Political Risk Latin America Blog @PolRiskLatam

A Middle East-Like Revolution in Cuba? Don’t Hold Your Breath

Posted in News and Articles, Political Risk by politicalrisklatam on March 1, 2011

by Christopher Sabatini for The Huffington Post, February 28th, 2011.

The people-power revolutions that ousted the decades-old autocratic governments of Ben Ali in Tunisia and Hosni Mubarak in Egypt, and continue to rock the rest of the Middle East have prompted Cuba-watchers yet again — to wonder when the last redoubt of Cold War dictatorship in the hemisphere is next. It isn’t, and we have U.S. policy partly to blame.

For the last two decades, from Eastern Europe to Egypt, none of the countries that have experienced a people’s revolution have been under a U.S. embargo. Though it is about to be the target of focused sanctions as a result of its bloody response to the protestors (and deservedly so) before the current uprising, even Libya saw its sanctions ended in 2004 by the George W. Bush administration.  In the case of Libya — and in the past — targeted sanctions tied to a specific act by the government can provoke a course correction or even collapse. Over the long-term, though, sanctions actually seal a country off from the rest of the world and allow a government to dig in.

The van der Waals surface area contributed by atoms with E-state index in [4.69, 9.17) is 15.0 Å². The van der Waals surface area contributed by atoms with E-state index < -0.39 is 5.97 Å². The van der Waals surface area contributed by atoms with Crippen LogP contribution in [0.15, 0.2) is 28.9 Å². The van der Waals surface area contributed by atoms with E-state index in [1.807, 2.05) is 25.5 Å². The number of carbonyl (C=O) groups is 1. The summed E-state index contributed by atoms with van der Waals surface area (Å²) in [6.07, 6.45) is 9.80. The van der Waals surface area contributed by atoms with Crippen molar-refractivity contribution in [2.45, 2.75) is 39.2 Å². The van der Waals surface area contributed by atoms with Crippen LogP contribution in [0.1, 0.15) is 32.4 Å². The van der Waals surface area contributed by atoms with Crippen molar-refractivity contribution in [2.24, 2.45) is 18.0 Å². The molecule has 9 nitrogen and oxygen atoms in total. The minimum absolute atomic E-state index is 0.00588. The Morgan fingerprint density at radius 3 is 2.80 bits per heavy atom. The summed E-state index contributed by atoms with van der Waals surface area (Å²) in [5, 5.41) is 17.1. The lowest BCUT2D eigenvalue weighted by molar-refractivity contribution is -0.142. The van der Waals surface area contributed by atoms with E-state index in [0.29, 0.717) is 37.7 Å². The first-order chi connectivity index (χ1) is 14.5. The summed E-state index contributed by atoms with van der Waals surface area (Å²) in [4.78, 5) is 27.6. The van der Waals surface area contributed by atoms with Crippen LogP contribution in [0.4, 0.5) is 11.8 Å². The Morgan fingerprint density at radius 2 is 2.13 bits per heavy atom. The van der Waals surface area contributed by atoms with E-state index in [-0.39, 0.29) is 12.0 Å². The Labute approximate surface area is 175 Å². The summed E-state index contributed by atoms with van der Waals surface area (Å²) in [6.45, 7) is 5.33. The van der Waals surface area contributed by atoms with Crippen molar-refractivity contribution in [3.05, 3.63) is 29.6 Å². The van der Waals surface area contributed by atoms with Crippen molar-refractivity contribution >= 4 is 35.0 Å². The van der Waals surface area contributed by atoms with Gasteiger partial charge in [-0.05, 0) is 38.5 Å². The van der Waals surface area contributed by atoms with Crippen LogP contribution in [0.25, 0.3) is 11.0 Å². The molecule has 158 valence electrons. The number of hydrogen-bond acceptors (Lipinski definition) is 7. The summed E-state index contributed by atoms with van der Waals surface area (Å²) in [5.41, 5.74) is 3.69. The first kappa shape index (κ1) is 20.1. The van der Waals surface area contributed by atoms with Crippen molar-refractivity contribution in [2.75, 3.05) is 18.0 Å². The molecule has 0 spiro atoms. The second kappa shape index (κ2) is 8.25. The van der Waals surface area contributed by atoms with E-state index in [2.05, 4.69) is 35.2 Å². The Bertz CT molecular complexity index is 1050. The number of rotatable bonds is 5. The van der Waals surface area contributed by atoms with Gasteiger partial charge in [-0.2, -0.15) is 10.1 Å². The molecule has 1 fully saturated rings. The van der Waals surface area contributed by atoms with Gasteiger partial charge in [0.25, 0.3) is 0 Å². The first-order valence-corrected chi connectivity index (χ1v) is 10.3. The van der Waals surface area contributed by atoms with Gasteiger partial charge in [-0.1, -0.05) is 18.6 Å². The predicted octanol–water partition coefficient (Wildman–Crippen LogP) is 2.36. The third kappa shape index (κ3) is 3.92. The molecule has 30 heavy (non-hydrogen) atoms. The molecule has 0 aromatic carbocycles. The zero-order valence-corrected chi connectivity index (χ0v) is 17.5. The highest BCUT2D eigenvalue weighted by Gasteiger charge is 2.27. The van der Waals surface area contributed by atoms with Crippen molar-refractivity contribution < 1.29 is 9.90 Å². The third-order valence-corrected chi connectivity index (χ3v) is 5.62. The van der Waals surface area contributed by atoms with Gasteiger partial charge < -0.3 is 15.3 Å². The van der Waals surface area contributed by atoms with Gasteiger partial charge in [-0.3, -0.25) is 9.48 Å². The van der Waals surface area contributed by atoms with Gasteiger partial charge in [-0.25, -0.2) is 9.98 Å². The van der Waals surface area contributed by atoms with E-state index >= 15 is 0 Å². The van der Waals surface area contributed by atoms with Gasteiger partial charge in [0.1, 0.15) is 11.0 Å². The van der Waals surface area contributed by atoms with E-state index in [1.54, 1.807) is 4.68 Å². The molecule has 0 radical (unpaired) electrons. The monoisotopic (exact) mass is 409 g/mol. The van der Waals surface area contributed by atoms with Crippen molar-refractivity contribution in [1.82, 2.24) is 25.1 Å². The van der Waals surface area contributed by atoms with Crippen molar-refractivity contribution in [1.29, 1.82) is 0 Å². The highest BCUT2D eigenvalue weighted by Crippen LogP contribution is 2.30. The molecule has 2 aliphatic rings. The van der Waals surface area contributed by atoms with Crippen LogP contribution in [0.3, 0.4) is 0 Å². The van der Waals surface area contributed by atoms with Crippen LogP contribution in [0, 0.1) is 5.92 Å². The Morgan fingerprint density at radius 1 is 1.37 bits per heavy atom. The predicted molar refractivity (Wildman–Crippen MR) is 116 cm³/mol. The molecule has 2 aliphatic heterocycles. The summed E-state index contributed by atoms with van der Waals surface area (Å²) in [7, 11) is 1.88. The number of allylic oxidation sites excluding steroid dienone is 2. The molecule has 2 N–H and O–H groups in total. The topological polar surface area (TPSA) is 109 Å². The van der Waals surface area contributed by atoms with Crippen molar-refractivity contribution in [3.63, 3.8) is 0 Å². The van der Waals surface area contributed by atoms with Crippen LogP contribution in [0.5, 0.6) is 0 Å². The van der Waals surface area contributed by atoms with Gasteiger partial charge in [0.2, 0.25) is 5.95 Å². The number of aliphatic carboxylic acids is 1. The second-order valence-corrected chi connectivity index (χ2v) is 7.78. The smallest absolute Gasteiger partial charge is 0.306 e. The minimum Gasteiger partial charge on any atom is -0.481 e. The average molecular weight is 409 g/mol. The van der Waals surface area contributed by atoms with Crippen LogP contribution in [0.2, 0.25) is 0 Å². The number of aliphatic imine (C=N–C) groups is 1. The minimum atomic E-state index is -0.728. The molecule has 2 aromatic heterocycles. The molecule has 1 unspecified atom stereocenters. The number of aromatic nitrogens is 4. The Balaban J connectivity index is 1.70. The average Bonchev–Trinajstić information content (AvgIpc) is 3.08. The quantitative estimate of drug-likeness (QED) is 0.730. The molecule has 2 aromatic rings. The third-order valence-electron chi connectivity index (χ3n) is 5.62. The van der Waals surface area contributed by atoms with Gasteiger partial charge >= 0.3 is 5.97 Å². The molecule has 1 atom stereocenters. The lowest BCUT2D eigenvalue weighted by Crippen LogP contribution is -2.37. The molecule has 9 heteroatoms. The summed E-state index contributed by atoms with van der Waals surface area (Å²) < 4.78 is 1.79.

The inverse relationship between isolation and people’s revolution is no coincidence. Contact with the outside world builds capacity and ideas insidious to even the most tyrannical regime.   Whether it was the 1989 Velvet Revolution in then-Czechoslovakia, the end of communist rule in Poland (two years after U.S. sanctions were ended after the crackdown on Solidarity) or the broad coalition that ended the 30 year-reign of Mubarak last week, the symbols, motivations and means of these peaceful transitions owe much to the sort of contacts that the 52-year U.S. embargo on Cuba has cut off. (continue reading… )

 

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